This book makes many forecasts about what the 21st century will be like; many, perhaps most, will prove wrong. This is not intended as a criticism of the authors, but as a reminder of the perils of the crystal ball business! In any event, Davidson and Rees-Mogg can be quite guilty of wishful libertarian daydreaming.
Nevertheless, I value The Sovereign Individual for its interpretation of our past. Reading this book, any intelligent lay person will understand that the technologies of taxation and violence are deep factors underlying the rise and evolution of the nation-state. Now information technology is increasing the possibilities for untaxable income. This will erode the power of nation-states, which is no more than the power to use the threat of violence to compel payment of taxes. Granted, many of us pay taxes voluntarily. But if nations had to rely solely on voluntary taxation, they would be a lot weaker than they are at present. Information technology has implications for the future payoff to private violence (crime, terrorism) and national violence (war), but these are less evident.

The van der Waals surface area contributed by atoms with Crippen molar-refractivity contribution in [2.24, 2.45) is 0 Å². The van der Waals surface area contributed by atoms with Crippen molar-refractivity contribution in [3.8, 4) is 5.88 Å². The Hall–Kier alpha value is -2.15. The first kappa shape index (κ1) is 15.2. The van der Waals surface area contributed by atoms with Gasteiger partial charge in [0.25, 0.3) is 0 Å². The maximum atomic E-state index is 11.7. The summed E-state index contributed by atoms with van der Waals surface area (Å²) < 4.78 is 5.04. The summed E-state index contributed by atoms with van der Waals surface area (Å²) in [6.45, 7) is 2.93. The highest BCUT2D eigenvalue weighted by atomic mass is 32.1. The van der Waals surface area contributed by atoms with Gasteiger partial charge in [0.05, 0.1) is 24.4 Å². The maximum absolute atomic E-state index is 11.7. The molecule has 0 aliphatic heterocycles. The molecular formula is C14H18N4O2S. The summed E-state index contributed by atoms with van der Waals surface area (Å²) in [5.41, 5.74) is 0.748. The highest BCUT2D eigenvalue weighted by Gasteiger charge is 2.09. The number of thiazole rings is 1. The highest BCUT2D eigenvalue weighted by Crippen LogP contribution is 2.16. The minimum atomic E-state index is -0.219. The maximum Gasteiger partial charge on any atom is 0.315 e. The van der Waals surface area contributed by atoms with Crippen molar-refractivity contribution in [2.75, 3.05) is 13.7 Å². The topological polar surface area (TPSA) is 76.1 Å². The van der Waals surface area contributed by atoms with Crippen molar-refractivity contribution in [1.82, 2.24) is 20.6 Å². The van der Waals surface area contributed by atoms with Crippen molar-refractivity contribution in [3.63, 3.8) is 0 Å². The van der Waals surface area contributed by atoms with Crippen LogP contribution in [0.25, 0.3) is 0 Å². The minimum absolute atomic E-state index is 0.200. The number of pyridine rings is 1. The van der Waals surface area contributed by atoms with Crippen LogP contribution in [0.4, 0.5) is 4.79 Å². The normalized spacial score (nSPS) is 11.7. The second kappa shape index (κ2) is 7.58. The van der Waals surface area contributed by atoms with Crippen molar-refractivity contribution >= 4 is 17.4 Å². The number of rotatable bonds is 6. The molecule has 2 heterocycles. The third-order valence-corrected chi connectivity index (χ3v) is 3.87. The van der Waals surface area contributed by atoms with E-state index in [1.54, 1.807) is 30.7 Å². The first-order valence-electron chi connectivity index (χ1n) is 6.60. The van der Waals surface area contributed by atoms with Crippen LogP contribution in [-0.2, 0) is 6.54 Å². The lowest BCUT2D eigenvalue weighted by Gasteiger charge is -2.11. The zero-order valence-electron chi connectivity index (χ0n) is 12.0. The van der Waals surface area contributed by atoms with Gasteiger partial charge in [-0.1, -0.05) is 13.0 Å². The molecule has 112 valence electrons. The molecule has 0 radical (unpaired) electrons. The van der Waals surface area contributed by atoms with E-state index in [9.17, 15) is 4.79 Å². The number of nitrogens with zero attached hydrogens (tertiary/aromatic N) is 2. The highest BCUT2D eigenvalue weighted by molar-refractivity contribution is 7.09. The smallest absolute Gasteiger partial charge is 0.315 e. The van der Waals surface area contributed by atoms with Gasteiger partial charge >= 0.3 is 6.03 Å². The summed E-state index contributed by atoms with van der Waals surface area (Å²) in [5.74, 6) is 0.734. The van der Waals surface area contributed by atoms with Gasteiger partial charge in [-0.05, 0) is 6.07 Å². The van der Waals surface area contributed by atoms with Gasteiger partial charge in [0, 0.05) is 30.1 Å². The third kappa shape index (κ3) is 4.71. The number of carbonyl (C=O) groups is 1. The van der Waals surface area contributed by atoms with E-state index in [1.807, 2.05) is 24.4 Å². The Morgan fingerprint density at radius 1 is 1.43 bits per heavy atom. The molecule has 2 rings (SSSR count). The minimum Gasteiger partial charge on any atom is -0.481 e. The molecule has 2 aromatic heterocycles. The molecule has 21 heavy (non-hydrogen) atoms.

For those of you out there who are academic economists, Davidson and Rees-Mogg interpret history and politics in terms strongly derived from Coase and Oliver Williamson (transaction costs, property rights, asset specificity, opportunism, and so on). And it is definitely true that if a firm owns a lot of physical assets that can be rendered worthless during a strike, its workers can easily hold those assets hostage in exchange for higher wages.